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Curr Opin Biotechnol. 2009 Aug;20(4):412-9. doi: 10.1016/j.copbio.2009.07.001. Epub 2009 Aug 5.

Protein engineering in designing tailored enzymes and microorganisms for biofuels production.

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Department of Chemical and Biomolecular Engineering, University of Illinois at Urbana-Champaign, Urbana, IL 61801, USA.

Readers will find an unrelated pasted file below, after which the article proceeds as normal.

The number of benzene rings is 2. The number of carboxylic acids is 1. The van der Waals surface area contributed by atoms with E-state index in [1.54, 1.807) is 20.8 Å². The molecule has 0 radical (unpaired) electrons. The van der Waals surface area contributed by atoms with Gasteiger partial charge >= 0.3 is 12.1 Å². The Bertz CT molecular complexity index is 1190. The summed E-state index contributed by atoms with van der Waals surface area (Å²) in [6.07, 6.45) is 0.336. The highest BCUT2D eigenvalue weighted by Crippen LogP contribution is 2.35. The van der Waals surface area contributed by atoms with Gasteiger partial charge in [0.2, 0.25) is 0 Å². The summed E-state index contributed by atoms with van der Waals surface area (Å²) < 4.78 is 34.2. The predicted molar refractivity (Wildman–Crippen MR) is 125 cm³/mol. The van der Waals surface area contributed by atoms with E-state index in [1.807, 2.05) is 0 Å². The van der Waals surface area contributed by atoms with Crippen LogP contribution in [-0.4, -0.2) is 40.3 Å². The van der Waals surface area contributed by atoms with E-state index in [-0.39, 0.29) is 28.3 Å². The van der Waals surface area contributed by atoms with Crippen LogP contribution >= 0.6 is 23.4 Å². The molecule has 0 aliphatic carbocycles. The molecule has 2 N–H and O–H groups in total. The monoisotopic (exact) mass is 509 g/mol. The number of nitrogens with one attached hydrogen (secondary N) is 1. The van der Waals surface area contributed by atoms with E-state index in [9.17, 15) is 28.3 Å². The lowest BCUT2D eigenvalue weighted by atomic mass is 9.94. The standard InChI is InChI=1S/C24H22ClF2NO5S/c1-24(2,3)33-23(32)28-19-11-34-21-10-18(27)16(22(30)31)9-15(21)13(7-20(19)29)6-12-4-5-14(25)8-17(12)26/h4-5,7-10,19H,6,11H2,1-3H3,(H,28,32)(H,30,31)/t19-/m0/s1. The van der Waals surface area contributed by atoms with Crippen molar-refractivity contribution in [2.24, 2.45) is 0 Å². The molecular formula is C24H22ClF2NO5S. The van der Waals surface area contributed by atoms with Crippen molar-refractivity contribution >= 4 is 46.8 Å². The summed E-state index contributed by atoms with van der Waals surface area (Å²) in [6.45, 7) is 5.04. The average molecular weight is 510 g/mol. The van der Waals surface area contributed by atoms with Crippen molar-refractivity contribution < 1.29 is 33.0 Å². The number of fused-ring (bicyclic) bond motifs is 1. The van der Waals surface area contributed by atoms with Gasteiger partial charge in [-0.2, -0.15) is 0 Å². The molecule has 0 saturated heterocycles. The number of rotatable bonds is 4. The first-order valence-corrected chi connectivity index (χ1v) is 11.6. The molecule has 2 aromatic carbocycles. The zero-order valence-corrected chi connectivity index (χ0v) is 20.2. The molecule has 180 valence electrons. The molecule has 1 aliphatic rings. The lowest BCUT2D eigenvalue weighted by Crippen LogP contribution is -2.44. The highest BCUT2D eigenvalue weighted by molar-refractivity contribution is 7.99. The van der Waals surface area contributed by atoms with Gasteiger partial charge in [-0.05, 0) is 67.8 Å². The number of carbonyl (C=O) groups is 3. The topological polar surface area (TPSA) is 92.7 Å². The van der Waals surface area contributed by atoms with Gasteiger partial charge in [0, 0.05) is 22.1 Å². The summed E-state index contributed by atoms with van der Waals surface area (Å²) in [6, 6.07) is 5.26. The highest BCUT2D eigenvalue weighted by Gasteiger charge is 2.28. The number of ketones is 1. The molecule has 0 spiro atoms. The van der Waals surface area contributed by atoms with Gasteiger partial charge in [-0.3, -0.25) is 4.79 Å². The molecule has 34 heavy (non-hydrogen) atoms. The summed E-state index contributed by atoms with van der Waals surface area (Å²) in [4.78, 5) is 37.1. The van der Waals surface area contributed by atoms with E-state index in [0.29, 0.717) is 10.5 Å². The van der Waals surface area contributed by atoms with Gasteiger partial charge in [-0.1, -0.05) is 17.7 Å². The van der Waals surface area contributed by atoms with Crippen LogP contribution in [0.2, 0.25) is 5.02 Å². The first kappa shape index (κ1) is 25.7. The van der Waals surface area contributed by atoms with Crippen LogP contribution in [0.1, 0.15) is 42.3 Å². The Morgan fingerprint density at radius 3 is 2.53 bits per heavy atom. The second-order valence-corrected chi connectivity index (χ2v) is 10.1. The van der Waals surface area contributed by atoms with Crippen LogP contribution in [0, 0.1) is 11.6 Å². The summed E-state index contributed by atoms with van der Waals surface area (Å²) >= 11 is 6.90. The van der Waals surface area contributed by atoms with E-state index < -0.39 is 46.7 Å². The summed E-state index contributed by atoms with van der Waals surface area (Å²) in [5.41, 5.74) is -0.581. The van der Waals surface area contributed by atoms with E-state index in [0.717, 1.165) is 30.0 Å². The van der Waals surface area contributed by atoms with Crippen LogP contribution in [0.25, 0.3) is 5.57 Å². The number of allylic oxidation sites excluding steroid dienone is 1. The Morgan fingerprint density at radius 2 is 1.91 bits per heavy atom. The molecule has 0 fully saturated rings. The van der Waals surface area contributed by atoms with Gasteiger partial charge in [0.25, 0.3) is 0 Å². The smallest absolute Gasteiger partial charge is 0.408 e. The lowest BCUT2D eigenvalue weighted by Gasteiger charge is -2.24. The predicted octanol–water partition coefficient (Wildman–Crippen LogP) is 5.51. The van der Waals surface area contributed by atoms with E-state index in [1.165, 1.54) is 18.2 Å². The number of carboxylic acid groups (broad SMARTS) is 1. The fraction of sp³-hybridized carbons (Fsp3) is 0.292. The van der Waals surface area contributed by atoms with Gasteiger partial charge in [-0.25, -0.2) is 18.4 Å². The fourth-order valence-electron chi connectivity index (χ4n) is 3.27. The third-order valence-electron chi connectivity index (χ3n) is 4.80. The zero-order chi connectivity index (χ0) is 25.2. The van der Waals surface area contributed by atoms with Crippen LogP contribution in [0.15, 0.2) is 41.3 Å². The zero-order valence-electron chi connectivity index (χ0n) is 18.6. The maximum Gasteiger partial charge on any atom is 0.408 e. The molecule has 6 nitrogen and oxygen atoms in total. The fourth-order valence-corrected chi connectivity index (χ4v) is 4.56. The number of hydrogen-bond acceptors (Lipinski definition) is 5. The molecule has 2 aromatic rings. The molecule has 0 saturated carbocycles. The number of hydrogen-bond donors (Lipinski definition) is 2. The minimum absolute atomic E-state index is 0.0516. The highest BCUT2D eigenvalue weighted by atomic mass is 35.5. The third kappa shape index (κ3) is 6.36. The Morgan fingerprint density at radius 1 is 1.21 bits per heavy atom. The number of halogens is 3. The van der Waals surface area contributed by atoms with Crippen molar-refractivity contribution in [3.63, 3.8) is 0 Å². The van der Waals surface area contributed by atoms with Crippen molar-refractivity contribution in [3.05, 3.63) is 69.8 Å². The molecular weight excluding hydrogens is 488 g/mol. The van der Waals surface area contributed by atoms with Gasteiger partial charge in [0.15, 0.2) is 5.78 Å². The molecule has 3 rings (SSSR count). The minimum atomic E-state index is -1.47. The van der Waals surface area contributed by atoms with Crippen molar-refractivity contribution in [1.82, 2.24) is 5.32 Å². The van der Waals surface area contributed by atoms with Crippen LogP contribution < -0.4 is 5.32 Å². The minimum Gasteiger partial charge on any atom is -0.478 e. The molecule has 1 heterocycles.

Lignocellulosic biofuels represent a sustainable, renewable, and the only foreseeable alternative energy source to transportation fossil fuels. However, the recalcitrant nature of lignocellulose poses technical hurdles to an economically viable biorefinery. Low enzymatic hydrolysis efficiency and low productivity, yield, and titer of biofuels are among the top cost contributors. Protein engineering has been used to improve the performance of lignocellulose-degrading enzymes, as well as proteins involved in biofuel synthesis pathways. Unlike its great success seen in other industrial applications, protein engineering has achieved only modest results in improving the lignocellulose-to-biofuels efficiency. This review will discuss the unique challenges that protein engineering faces in the process of converting lignocellulose to biofuels and how they are addressed by recent advances in this field.

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